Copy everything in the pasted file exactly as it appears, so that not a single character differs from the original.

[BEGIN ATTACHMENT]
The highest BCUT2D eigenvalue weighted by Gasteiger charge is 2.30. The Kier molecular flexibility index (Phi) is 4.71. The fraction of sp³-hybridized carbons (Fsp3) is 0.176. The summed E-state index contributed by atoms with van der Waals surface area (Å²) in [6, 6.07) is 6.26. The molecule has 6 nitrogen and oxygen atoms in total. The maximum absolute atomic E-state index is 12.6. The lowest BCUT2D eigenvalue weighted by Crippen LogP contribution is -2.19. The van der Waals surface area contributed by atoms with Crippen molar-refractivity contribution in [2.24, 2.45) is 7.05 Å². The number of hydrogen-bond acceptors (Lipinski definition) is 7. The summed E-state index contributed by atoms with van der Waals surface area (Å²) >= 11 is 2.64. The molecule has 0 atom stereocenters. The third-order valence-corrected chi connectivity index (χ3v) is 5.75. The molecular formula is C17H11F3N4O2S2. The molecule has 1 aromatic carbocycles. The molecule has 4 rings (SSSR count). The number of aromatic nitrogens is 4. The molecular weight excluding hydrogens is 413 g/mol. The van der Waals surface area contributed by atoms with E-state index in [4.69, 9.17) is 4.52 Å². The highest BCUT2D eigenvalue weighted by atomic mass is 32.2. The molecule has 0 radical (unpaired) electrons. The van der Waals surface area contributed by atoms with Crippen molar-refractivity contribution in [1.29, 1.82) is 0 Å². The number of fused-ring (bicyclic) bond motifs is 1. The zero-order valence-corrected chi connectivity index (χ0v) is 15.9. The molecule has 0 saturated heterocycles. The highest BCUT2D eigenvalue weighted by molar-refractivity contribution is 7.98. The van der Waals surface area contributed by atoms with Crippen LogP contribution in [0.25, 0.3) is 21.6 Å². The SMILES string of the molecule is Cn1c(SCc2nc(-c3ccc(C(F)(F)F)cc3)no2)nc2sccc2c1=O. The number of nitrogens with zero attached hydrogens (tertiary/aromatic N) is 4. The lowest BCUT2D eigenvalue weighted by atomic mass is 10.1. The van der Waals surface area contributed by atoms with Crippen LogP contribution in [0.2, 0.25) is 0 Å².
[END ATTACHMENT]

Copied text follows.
The highest BCUT2D eigenvalue weighted by Gasteiger charge is 2.30. The Kier molecular flexibility index (Phi) is 4.71. The fraction of sp³-hybridized carbons (Fsp3) is 0.176. The summed E-state index contributed by atoms with van der Waals surface area (Å²) in [6, 6.07) is 6.26. The molecule has 6 nitrogen and oxygen atoms in total. The maximum absolute atomic E-state index is 12.6. The lowest BCUT2D eigenvalue weighted by Crippen LogP contribution is -2.19. The van der Waals surface area contributed by atoms with Crippen molar-refractivity contribution in [2.24, 2.45) is 7.05 Å². The number of hydrogen-bond acceptors (Lipinski definition) is 7. The summed E-state index contributed by atoms with van der Waals surface area (Å²) >= 11 is 2.64. The molecule has 0 atom stereocenters. The third-order valence-corrected chi connectivity index (χ3v) is 5.75. The molecular formula is C17H11F3N4O2S2. The molecule has 1 aromatic carbocycles. The molecule has 4 rings (SSSR count). The number of aromatic nitrogens is 4. The molecular weight excluding hydrogens is 413 g/mol. The van der Waals surface area contributed by atoms with E-state index in [4.69, 9.17) is 4.52 Å². The highest BCUT2D eigenvalue weighted by atomic mass is 32.2. The molecule has 0 radical (unpaired) electrons. The van der Waals surface area contributed by atoms with Crippen molar-refractivity contribution in [1.29, 1.82) is 0 Å². The number of fused-ring (bicyclic) bond motifs is 1. The zero-order valence-corrected chi connectivity index (χ0v) is 15.9. The molecule has 0 saturated heterocycles. The highest BCUT2D eigenvalue weighted by molar-refractivity contribution is 7.98. The van der Waals surface area contributed by atoms with Crippen LogP contribution in [0.25, 0.3) is 21.6 Å². The SMILES string of the molecule is Cn1c(SCc2nc(-c3ccc(C(F)(F)F)cc3)no2)nc2sccc2c1=O. The number of nitrogens with zero attached hydrogens (tertiary/aromatic N) is 4. The lowest BCUT2D eigenvalue weighted by atomic mass is 10.1. The van der Waals surface area contributed by atoms with Crippen LogP contribution in [0.2, 0.25) is 0 Å².